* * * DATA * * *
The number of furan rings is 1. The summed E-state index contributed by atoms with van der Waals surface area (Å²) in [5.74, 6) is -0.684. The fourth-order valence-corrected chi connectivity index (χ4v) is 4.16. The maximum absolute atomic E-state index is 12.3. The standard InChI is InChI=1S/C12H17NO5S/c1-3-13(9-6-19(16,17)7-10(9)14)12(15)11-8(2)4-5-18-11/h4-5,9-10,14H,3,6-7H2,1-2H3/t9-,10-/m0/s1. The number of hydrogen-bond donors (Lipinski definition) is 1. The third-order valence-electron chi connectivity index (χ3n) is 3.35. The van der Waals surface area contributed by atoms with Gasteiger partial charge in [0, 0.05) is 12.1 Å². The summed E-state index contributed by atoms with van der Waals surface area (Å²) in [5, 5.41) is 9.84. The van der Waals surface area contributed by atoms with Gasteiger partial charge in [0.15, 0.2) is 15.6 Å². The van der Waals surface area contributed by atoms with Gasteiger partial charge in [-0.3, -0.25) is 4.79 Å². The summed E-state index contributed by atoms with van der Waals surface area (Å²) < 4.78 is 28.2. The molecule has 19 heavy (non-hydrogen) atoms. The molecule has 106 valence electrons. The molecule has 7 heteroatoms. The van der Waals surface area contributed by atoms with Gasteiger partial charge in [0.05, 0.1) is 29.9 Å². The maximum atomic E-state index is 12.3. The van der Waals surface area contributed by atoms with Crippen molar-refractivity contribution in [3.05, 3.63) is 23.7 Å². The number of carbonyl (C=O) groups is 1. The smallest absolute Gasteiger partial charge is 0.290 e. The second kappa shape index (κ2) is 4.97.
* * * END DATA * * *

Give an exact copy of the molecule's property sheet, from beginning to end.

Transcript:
The number of furan rings is 1. The summed E-state index contributed by atoms with van der Waals surface area (Å²) in [5.74, 6) is -0.684. The fourth-order valence-corrected chi connectivity index (χ4v) is 4.16. The maximum absolute atomic E-state index is 12.3. The standard InChI is InChI=1S/C12H17NO5S/c1-3-13(9-6-19(16,17)7-10(9)14)12(15)11-8(2)4-5-18-11/h4-5,9-10,14H,3,6-7H2,1-2H3/t9-,10-/m0/s1. The number of hydrogen-bond donors (Lipinski definition) is 1. The third-order valence-electron chi connectivity index (χ3n) is 3.35. The van der Waals surface area contributed by atoms with Gasteiger partial charge in [0, 0.05) is 12.1 Å². The summed E-state index contributed by atoms with van der Waals surface area (Å²) in [5, 5.41) is 9.84. The van der Waals surface area contributed by atoms with Gasteiger partial charge in [0.15, 0.2) is 15.6 Å². The van der Waals surface area contributed by atoms with Gasteiger partial charge in [-0.3, -0.25) is 4.79 Å². The summed E-state index contributed by atoms with van der Waals surface area (Å²) < 4.78 is 28.2. The molecule has 19 heavy (non-hydrogen) atoms. The molecule has 106 valence electrons. The molecule has 7 heteroatoms. The van der Waals surface area contributed by atoms with Gasteiger partial charge in [0.05, 0.1) is 29.9 Å². The maximum atomic E-state index is 12.3. The van der Waals surface area contributed by atoms with Crippen molar-refractivity contribution in [3.05, 3.63) is 23.7 Å². The number of carbonyl (C=O) groups is 1. The smallest absolute Gasteiger partial charge is 0.290 e. The second kappa shape index (κ2) is 4.97.